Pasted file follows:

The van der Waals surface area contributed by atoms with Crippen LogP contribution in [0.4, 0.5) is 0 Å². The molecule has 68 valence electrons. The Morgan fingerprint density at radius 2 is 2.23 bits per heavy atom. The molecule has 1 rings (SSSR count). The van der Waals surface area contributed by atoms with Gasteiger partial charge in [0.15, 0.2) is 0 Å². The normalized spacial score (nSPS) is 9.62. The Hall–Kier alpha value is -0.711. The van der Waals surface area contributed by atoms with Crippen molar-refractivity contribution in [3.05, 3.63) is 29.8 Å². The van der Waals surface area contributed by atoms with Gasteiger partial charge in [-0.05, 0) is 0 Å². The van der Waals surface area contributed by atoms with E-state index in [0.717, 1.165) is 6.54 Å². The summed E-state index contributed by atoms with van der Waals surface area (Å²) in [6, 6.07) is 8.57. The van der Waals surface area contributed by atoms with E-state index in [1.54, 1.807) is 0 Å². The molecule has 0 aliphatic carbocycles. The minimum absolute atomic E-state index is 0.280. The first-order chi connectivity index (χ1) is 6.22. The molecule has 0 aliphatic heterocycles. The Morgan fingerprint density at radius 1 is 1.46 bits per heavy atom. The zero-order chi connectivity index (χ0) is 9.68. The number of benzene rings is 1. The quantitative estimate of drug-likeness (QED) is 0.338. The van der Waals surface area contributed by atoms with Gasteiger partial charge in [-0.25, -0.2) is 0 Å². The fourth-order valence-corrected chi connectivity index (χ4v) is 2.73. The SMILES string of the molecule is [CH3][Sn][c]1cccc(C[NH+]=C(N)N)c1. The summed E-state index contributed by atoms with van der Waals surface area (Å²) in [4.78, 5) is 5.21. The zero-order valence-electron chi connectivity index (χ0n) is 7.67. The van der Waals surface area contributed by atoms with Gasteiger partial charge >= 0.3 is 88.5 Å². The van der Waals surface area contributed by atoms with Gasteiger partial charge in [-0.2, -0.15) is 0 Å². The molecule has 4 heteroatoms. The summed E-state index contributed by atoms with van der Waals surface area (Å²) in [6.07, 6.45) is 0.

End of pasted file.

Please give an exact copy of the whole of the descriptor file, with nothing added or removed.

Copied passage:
The van der Waals surface area contributed by atoms with Crippen LogP contribution in [0.4, 0.5) is 0 Å². The molecule has 68 valence electrons. The Morgan fingerprint density at radius 2 is 2.23 bits per heavy atom. The molecule has 1 rings (SSSR count). The van der Waals surface area contributed by atoms with Gasteiger partial charge in [0.15, 0.2) is 0 Å². The normalized spacial score (nSPS) is 9.62. The Hall–Kier alpha value is -0.711. The van der Waals surface area contributed by atoms with Crippen molar-refractivity contribution in [3.05, 3.63) is 29.8 Å². The van der Waals surface area contributed by atoms with Gasteiger partial charge in [-0.05, 0) is 0 Å². The van der Waals surface area contributed by atoms with E-state index in [0.717, 1.165) is 6.54 Å². The summed E-state index contributed by atoms with van der Waals surface area (Å²) in [6, 6.07) is 8.57. The van der Waals surface area contributed by atoms with E-state index in [1.54, 1.807) is 0 Å². The molecule has 0 aliphatic carbocycles. The minimum absolute atomic E-state index is 0.280. The first-order chi connectivity index (χ1) is 6.22. The molecule has 0 aliphatic heterocycles. The Morgan fingerprint density at radius 1 is 1.46 bits per heavy atom. The zero-order chi connectivity index (χ0) is 9.68. The number of benzene rings is 1. The quantitative estimate of drug-likeness (QED) is 0.338. The van der Waals surface area contributed by atoms with Gasteiger partial charge in [-0.25, -0.2) is 0 Å². The fourth-order valence-corrected chi connectivity index (χ4v) is 2.73. The SMILES string of the molecule is [CH3][Sn][c]1cccc(C[NH+]=C(N)N)c1. The summed E-state index contributed by atoms with van der Waals surface area (Å²) in [4.78, 5) is 5.21. The zero-order valence-electron chi connectivity index (χ0n) is 7.67. The van der Waals surface area contributed by atoms with Gasteiger partial charge >= 0.3 is 88.5 Å². The van der Waals surface area contributed by atoms with Gasteiger partial charge in [-0.2, -0.15) is 0 Å². The molecule has 4 heteroatoms. The summed E-state index contributed by atoms with van der Waals surface area (Å²) in [6.07, 6.45) is 0.